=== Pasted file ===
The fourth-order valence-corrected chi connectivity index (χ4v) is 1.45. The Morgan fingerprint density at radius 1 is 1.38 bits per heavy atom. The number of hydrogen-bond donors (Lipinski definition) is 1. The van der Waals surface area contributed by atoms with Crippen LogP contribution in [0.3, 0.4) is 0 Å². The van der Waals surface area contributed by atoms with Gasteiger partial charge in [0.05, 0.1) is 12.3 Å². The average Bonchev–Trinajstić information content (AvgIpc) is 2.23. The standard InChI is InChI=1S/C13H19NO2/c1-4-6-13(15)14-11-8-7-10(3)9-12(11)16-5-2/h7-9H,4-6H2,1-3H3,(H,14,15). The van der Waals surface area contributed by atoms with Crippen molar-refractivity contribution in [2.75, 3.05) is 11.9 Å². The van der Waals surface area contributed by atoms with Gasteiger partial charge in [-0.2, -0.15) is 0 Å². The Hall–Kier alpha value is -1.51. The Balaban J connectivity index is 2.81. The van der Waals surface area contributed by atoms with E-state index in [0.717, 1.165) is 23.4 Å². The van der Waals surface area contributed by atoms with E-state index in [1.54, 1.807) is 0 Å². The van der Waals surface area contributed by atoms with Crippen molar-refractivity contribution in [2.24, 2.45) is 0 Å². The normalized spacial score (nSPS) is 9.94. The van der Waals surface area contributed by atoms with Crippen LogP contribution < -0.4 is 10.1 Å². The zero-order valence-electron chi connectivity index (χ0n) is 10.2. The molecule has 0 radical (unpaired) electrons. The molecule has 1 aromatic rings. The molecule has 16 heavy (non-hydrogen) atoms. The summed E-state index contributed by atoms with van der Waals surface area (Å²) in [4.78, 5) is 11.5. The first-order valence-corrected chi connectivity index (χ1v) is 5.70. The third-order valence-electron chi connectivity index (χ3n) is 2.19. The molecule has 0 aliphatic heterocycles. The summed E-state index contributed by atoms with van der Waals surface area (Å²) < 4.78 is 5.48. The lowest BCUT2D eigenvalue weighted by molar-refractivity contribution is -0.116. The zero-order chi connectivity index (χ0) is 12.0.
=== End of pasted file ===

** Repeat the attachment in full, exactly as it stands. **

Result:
The fourth-order valence-corrected chi connectivity index (χ4v) is 1.45. The Morgan fingerprint density at radius 1 is 1.38 bits per heavy atom. The number of hydrogen-bond donors (Lipinski definition) is 1. The van der Waals surface area contributed by atoms with Crippen LogP contribution in [0.3, 0.4) is 0 Å². The van der Waals surface area contributed by atoms with Gasteiger partial charge in [0.05, 0.1) is 12.3 Å². The average Bonchev–Trinajstić information content (AvgIpc) is 2.23. The standard InChI is InChI=1S/C13H19NO2/c1-4-6-13(15)14-11-8-7-10(3)9-12(11)16-5-2/h7-9H,4-6H2,1-3H3,(H,14,15). The van der Waals surface area contributed by atoms with Crippen molar-refractivity contribution in [2.75, 3.05) is 11.9 Å². The van der Waals surface area contributed by atoms with Gasteiger partial charge in [-0.2, -0.15) is 0 Å². The Hall–Kier alpha value is -1.51. The Balaban J connectivity index is 2.81. The van der Waals surface area contributed by atoms with E-state index in [0.717, 1.165) is 23.4 Å². The van der Waals surface area contributed by atoms with E-state index in [1.54, 1.807) is 0 Å². The van der Waals surface area contributed by atoms with Crippen molar-refractivity contribution in [2.24, 2.45) is 0 Å². The normalized spacial score (nSPS) is 9.94. The van der Waals surface area contributed by atoms with Crippen LogP contribution < -0.4 is 10.1 Å². The zero-order valence-electron chi connectivity index (χ0n) is 10.2. The molecule has 0 radical (unpaired) electrons. The molecule has 1 aromatic rings. The molecule has 16 heavy (non-hydrogen) atoms. The summed E-state index contributed by atoms with van der Waals surface area (Å²) in [4.78, 5) is 11.5. The first-order valence-corrected chi connectivity index (χ1v) is 5.70. The third-order valence-electron chi connectivity index (χ3n) is 2.19. The molecule has 0 aliphatic heterocycles. The summed E-state index contributed by atoms with van der Waals surface area (Å²) < 4.78 is 5.48. The lowest BCUT2D eigenvalue weighted by molar-refractivity contribution is -0.116. The zero-order chi connectivity index (χ0) is 12.0.